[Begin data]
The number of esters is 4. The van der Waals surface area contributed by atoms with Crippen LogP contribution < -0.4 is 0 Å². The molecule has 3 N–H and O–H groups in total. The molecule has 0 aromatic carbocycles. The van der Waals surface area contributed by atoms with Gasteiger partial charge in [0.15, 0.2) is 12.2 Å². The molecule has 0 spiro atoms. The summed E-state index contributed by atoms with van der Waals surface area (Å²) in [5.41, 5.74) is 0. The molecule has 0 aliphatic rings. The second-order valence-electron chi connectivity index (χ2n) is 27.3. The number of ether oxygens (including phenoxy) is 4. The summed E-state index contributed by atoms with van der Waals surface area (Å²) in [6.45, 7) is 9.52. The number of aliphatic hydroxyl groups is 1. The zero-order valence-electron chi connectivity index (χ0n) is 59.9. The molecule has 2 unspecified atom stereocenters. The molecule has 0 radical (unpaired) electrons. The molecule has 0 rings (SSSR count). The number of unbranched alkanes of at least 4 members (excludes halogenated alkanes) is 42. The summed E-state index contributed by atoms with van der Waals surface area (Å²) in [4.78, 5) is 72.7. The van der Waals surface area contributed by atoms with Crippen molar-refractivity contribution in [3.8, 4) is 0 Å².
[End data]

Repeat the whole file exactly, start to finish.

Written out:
The number of esters is 4. The van der Waals surface area contributed by atoms with Crippen LogP contribution < -0.4 is 0 Å². The molecule has 3 N–H and O–H groups in total. The molecule has 0 aromatic carbocycles. The van der Waals surface area contributed by atoms with Gasteiger partial charge in [0.15, 0.2) is 12.2 Å². The molecule has 0 spiro atoms. The summed E-state index contributed by atoms with van der Waals surface area (Å²) in [5.41, 5.74) is 0. The molecule has 0 aliphatic rings. The second-order valence-electron chi connectivity index (χ2n) is 27.3. The number of ether oxygens (including phenoxy) is 4. The summed E-state index contributed by atoms with van der Waals surface area (Å²) in [6.45, 7) is 9.52. The number of aliphatic hydroxyl groups is 1. The zero-order valence-electron chi connectivity index (χ0n) is 59.9. The molecule has 2 unspecified atom stereocenters. The molecule has 0 radical (unpaired) electrons. The molecule has 0 rings (SSSR count). The number of unbranched alkanes of at least 4 members (excludes halogenated alkanes) is 42. The summed E-state index contributed by atoms with van der Waals surface area (Å²) in [4.78, 5) is 72.7. The van der Waals surface area contributed by atoms with Crippen molar-refractivity contribution in [3.8, 4) is 0 Å².